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Spokane, Washington  Est. May 19, 1883

With passage of budget deal, bills sponsored by McMorris Rodgers become law

Rep. Cathy McMorris Rodgers, R-Wash., accompanied by other members of Congress, speaks during a news conference Saturday, Jan. 20, 2018, at Capitol Hill in Washington. Two bills sponsored by McMorris Rodgers were signed into law with the budget deal Friday. (Jose Luis Magana / AP)
By Joey Mendolia For The Spokesman-Review

WASHINGTON, D.C. – On a busy day in Congress on Tuesday, three bills sponsored by Rep. Cathy McMorris Rodgers won the support of the House. Friday morning, President Trump signed two of those bills into law as part of a long-awaited budget deal.

The federal funding bill that passed the House on Tuesday, as well as the budget deal that passed Friday morning, included two of the three bills McMorris Rodgers sponsored: The Steve Gleason Enduring Voices Act, and legislation to extend the Teaching Health Center Graduate Medical Education program.

The Steve Gleason Enduring Voices Act, builds on the original act signed into legislation in 2015 named for Spokane native Steve Gleason who played football for WSU and in the NFL before being diagnosed with amyotrophic lateral sclerosis (ALS).

The second bill extends and restores funding for the Teaching Health Center Graduate Medical Education Program, which includes residency programs like the Spokane Teaching Health Clinic.

The third bill, the Common Sense Nutrition Disclosure Act, passed the house separately but did not make it into the budget deal, and will now have to go through the Senate.

The bill focuses on reducing the regulations requiring restaurant chains, convenience and grocery stores to provide caloric information to their customers. The bill would allow restaurant chains, “flexibility in how businesses can display that information in a way that makes sense to their customers,” McMorris Rodgers’ spokesman Jared Powell said.

But critics of the bill say it allows restaurants to hide caloric information and unethically determine serving sizes.

Lisa Brown, who is challenging McMorris Rodgers’ re-election bid, expressed her dismay with the Common Sense Nutrition Disclosure Act via Twitter.

“I would have higher priorities in Congress than hiding the number of calories in a slice of pizza,” Brown wrote.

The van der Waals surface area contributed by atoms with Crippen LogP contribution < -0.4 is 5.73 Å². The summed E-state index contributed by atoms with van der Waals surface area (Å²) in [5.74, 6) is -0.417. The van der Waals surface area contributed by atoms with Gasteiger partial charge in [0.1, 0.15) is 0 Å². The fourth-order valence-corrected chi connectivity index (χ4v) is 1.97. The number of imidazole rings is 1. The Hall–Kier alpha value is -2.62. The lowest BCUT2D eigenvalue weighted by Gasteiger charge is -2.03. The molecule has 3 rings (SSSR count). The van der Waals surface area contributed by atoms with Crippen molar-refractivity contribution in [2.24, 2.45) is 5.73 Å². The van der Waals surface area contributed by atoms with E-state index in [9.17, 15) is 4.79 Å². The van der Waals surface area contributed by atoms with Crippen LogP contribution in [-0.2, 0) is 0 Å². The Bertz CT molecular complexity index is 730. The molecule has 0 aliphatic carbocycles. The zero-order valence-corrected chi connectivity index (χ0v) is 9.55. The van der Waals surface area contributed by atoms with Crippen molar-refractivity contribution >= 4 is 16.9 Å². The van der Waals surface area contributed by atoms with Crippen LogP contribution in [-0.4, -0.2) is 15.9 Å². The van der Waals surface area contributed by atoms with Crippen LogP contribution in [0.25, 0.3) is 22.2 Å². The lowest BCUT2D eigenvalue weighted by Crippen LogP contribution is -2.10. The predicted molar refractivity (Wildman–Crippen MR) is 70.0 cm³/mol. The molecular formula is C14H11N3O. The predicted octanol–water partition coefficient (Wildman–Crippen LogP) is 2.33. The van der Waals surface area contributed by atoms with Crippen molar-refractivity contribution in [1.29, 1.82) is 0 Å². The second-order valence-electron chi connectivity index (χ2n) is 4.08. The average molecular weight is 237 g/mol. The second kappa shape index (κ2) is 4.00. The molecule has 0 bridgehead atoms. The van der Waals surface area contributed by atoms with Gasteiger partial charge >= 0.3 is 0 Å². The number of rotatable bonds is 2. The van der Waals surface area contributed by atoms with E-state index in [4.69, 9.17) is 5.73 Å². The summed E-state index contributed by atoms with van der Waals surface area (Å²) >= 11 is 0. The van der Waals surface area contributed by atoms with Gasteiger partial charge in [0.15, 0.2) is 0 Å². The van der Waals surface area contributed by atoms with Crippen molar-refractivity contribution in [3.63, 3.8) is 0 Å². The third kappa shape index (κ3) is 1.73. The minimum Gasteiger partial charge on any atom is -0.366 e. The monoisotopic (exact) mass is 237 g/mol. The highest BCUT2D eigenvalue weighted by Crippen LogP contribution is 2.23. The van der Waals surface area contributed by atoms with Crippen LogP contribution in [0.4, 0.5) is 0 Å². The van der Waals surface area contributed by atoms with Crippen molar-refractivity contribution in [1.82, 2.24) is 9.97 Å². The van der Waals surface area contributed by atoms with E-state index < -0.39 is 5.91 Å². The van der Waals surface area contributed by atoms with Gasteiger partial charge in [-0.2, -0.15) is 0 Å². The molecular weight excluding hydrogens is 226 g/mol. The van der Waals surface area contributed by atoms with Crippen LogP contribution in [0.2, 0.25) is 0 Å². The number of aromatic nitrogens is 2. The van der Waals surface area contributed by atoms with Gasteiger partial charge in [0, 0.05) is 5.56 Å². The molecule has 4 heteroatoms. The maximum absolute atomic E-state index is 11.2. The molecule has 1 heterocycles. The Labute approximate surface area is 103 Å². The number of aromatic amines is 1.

As for the budget deal, Washington senators and representatives expressed differing opinions, but offered bipartisan praise for the across-the-aisle cooperation that ultimately pushed the deal through.

“I want to be very clear: this is a good step, but cannot be the end of our bipartisan work,” said Sen. Patty Murray in a press release Friday. “Republicans control the White House, the Senate, and the House – but they have committed to working with us to finally pass immigration legislation, and I am going to keep fighting to protect DREAMers and their families and to hold Republicans accountable until this gets done.”

McMorris Rodgers also had qualms with the budget deal, but insisted that it supports the citizens of Eastern Washington.

“Even though it’s far from perfect, this agreement includes some great wins for the people of Eastern Washington,” McMorris Rodgers said in a press release. “Including two of my bills: one to bring more doctors to rural and underserved communities and another to provide permanent certainty that those with degenerative diseases will have access to critical speech-generating technology.”

Sen. Maria Cantwell sounded a less salutary note, criticizing the process that sent the budget bill through.

“This massive legislation, which failed to go through hearings or an amendment process, falls short on some of the most urgent investments needed to address Washington state challenges,” Cantwell said in a press release. “My vote for this package was contingent on addressing critical issues like affordable housing, wildland firefighting, and clean energy investments, and making those programs smarter and more efficient.”

For now, despite both bipartisan opposition and bipartisan support for the budget deal, the government will remain funded until late March.